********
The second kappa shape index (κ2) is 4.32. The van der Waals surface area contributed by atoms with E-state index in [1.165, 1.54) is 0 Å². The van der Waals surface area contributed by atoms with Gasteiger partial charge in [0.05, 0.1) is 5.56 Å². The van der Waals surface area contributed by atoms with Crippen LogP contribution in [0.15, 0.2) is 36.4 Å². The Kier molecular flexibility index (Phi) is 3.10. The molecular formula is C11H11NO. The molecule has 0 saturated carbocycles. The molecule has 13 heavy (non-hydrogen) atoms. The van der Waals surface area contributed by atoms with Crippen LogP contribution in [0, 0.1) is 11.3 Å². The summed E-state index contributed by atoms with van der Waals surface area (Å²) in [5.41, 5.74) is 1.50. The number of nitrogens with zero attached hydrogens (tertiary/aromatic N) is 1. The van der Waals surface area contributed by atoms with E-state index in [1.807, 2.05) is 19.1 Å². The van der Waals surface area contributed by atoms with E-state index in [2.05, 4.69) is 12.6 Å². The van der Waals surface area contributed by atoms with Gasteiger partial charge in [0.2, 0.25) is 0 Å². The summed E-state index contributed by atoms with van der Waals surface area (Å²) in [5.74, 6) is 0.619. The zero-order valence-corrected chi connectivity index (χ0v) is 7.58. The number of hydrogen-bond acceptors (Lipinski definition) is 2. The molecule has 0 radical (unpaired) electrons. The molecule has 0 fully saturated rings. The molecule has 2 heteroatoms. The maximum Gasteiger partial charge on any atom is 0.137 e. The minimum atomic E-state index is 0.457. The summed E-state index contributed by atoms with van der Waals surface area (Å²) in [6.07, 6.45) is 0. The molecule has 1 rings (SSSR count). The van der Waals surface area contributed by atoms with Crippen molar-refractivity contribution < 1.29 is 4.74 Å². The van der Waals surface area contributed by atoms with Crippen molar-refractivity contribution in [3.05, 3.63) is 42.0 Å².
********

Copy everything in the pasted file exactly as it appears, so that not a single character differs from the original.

The second kappa shape index (κ2) is 4.32. The van der Waals surface area contributed by atoms with E-state index in [1.165, 1.54) is 0 Å². The van der Waals surface area contributed by atoms with Gasteiger partial charge in [0.05, 0.1) is 5.56 Å². The van der Waals surface area contributed by atoms with Crippen LogP contribution in [0.15, 0.2) is 36.4 Å². The Kier molecular flexibility index (Phi) is 3.10. The molecular formula is C11H11NO. The molecule has 0 saturated carbocycles. The molecule has 13 heavy (non-hydrogen) atoms. The van der Waals surface area contributed by atoms with Crippen LogP contribution in [0, 0.1) is 11.3 Å². The summed E-state index contributed by atoms with van der Waals surface area (Å²) in [5.41, 5.74) is 1.50. The number of nitrogens with zero attached hydrogens (tertiary/aromatic N) is 1. The van der Waals surface area contributed by atoms with E-state index in [1.807, 2.05) is 19.1 Å². The van der Waals surface area contributed by atoms with E-state index in [2.05, 4.69) is 12.6 Å². The van der Waals surface area contributed by atoms with Gasteiger partial charge in [0.2, 0.25) is 0 Å². The summed E-state index contributed by atoms with van der Waals surface area (Å²) in [5.74, 6) is 0.619. The zero-order valence-corrected chi connectivity index (χ0v) is 7.58. The number of hydrogen-bond acceptors (Lipinski definition) is 2. The molecule has 0 radical (unpaired) electrons. The molecule has 0 fully saturated rings. The molecule has 2 heteroatoms. The maximum Gasteiger partial charge on any atom is 0.137 e. The minimum atomic E-state index is 0.457. The summed E-state index contributed by atoms with van der Waals surface area (Å²) in [6.07, 6.45) is 0. The molecule has 1 rings (SSSR count). The van der Waals surface area contributed by atoms with Crippen molar-refractivity contribution < 1.29 is 4.74 Å². The van der Waals surface area contributed by atoms with Crippen molar-refractivity contribution in [3.05, 3.63) is 42.0 Å².